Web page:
Monday, February 22, 2016

Explosion on Chestnut Ridge Near Disputed Site of Planned Nestle Operation - The Effect of Corruption and Violating the Rights of the People

The Times News reports an explosion at 6:20am Sunday morning, adjacent to or on properties of objectors adjacent to the Gower property where the Nestle water extraction project is proposed.

This is what happens when your government turns its back on the citizens, and allows or worse facilitates corruption to take place.  Citizens are pitted against citizens, while elected leaders sit back and act as though they aren't responsible.  Not all elected leaders, mind you - it only takes two when a board is three people.

Pattern of intimidation
This explosion is likely the latest incident in a pattern of intimidation.  It started with candy being pitched back at charitable people distributing it from a vehicle in a parade.  In the past few months, there have been incidents of tires being flattened and oil drained from car engines.  Nice.  Now there are explosives being directed at people's properties.  And Supervisor Solt sits back and watches like an observer, acting as if she had no hand in creating the situation that is unfolding.  Unfortunately, you reap what you sow.

The Times News reports the explosion as "mysterious".  Not really.  What is next?  Property damage?  Physical harm?  Whoever perpetrated this can level the entire town of Kunkletown, and it won't improve their chances in court.

Why supporters may be nervous
Let's look briefly at who is right and who is wrong in this matter.  The amendment that resulted in the application by Nestle to develop on this property was illegally passed.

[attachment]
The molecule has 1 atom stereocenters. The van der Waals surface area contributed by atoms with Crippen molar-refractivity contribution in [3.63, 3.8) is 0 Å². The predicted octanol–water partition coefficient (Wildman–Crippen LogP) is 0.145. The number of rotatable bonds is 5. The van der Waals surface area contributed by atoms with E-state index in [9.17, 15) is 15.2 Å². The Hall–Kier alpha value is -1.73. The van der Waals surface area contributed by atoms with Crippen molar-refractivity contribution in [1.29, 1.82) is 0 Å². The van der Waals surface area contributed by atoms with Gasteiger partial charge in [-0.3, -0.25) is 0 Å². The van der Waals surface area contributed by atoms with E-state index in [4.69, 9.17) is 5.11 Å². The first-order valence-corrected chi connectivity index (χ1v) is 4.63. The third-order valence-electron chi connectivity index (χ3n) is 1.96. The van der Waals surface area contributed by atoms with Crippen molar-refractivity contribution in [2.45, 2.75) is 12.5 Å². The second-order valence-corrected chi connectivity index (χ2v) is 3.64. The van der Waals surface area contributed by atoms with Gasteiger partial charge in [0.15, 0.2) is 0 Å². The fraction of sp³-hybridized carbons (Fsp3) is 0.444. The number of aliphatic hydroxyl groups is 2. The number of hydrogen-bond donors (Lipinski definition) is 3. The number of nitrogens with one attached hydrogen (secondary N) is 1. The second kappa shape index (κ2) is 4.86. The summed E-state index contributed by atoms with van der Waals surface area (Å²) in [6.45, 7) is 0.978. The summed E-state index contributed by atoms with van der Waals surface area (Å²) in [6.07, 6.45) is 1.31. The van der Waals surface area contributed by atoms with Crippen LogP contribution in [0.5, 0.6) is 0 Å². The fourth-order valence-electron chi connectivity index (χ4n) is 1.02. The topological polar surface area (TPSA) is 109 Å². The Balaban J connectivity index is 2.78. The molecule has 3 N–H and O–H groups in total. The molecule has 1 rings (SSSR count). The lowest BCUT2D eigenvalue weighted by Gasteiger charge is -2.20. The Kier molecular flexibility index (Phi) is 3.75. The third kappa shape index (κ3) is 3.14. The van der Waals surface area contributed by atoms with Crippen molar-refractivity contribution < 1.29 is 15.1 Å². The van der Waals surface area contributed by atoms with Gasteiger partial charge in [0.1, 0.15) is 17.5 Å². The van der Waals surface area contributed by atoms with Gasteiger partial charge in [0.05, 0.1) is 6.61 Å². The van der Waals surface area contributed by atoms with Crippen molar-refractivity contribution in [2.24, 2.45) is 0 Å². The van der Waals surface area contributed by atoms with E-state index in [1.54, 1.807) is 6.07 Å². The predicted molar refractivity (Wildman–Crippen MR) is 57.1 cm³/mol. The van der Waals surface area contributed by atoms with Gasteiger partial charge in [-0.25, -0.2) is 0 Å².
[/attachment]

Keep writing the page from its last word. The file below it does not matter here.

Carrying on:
• It was not authorized to be drafted by the Supervisors
  • It was not reviewed by all the planning agencies required (ie CJER and the CJER townships)
  • It was not authorized to be advertised by the Supervisors
  • The advertisement was insufficient to describe its effect to the public*
That last item is the Achilles's Heel.  Some would tell you, hey, the 30-day appeal period passed over a year ago.  That is true - and Nestle certainly was aware, because they signed the lease on the property just as the appeal period expired.  However, the law specifically requires that when a change to a pending ordinance change occurs, that change must be described in sufficient detail for the community to know what its effect will be.  There is an exception to the 30-day rule, which is what those who planned the underhanded adoption of this amendment didn't anticipate.

Therefore, the objectors have the upper hand.  The landowner does not have the right to host the development of this operation, because the amendment that would allow it was illegally passed.  It will take a court to arrive at this finding - but the case appears strong.

Writing is on the wall
It's hard to believe the objectors set off this explosion.  They have the law on their side, and will likely win the court appeal.  The Planning Commission has announced its plans to recommend the Special Exception permit be rejected, which is firmly supported by the facts.  This will be the subject of an article later today or tomorrow.

Predictable result
The entire community is to be a party to discussions of ordinance amendments and land use changes at public meetings - not just one or two residents who hope to benefit from a change.  When your government acts in a manner that allows such an injustice to occur, and then refuses to undo that error, the people will rise.  That is what is happening here.

It is also predictable, according to some in the community, that immature acts of vandalism and intimidation would result from this conflict.  It may get worse before it gets better - brace yourself, Kunkletown.

If this happened on my property
If this happened on my property, I would press Betsy into service.  She's The Decider, as George W Bush used to say.  She doesn't listen well, but she packs one hell of a punch on the business end.  There wouldn't be a repeat incident with the hooligan or hooligans who pulled this crap.

One has to wonder if Nestle knew what it was getting into when it signed on to lease this property.

1 comment:

  1. Another great article, keep up the good work. We really appreciate your efforts.